Alcohol is the most popular addictive substance in the world because it’s affordable. Some people can control how much they drink, whereas others have risk factors that prevent them from drinking in moderation. A person who relies on alcohol to function may have an addiction.
Some people with alcohol addiction are high-functioning, meaning they’re able to keep track of their daily responsibilities and maintain a steady job. However, most individuals with this disorder experience negative consequences because alcohol can serve as a depressant.
Alcohol triggers the brain’s pleasure and reward center, and a person may drink every day to experience the rewarding effects. When a person becomes addicted, their brain is chemically rewired to depend on alcohol. Some people are more likely to become addicted because their brains are more vulnerable due to mental health disorders, according to the National Institute on Alcohol Abuse and Alcoholism. An alcohol addiction that exists alongside a mental health disorder is known as a co-occurring disorder.
Alcohol addiction is treatable, and a person can turn to a medically-assisted alcohol detox program to receive support.
A medically-assisted detox program for benzodiazepine addiction is the process of detoxification from the drug, using medication under the direct supervision of trained and licensed medical professionals. Benzos, as they’re typically called, are prescribed for anxiety disorders and can be quite addictive. Detox centered on medical assistance is the safest option for individuals who have an addiction to drugs or alcohol. People who opt out of not using medically-assisted medications to assist in reducing the effects of withdrawal have an increased risk of relapse, according to the Substance Abuse and Mental Health Services Administration (SAMHSA).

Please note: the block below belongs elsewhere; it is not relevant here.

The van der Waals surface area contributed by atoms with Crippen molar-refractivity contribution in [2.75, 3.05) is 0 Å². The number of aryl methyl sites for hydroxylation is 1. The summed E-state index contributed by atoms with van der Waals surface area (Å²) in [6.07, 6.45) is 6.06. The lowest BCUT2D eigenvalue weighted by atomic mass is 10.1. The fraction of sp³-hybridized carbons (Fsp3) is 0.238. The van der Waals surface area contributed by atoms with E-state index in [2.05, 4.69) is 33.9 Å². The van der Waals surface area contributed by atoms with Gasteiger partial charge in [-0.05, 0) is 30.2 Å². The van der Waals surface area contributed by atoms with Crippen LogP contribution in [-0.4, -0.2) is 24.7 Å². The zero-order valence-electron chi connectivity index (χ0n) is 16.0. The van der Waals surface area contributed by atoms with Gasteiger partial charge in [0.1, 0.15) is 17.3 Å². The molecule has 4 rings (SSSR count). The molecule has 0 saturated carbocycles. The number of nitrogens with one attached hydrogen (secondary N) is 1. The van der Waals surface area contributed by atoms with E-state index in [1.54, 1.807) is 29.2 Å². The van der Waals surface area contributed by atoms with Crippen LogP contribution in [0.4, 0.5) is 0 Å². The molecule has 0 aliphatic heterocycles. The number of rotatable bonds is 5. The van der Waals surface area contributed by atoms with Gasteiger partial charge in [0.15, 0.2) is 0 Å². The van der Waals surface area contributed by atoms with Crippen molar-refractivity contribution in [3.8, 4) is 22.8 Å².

The medications that fall into the Benzodiazepine class are:
To ensure a smooth transition regarding detox and the effects from it, medical professionals will prescribe medication under their direction and care. This usually happens shortly after the last dose of the benzodiazepine a person has taken to mitigate the withdrawal effects. This is why it’s important to enter into a recovery center where people can be monitored 24/7 and given support and care while they detox in a safe environment.
Some of the withdrawal symptoms a person detoxing from benzos can experience includes:
These symptoms can begin shortly after stopping benzos and can last upwards of two weeks. The first two or three days is usually the most severe, so giving someone medication early on can help reduce these effects.
Detox is the first step in a long journey to sobriety and changed behavior, which involves various treatment modalities for a successful recovery. Once an individual has detoxed from a benzodiazepine, they will continue to get care in either a residential treatment center, partial hospitalization, or intensive outpatient services.
Treatment methods may include counseling, such as cognitive-behavioral therapy, dialectical behavioral therapy, trauma-focused therapy, group therapy, individual and family therapy, and nutritional therapy. Other therapy includes reiki, stress management, exercise, and yoga.
It will take a change in behavior and skills taught in rehab to prevent relapse and give people the best chances of remaining sober and clean long-term. There are community support groups that help keep people accountable and yet, offer support when time’s get tough.
Medically-assisted detox is an effective treatment method for those with any addiction, whether it’s with drugs or alcohol, and allows a person to come off a drug safely.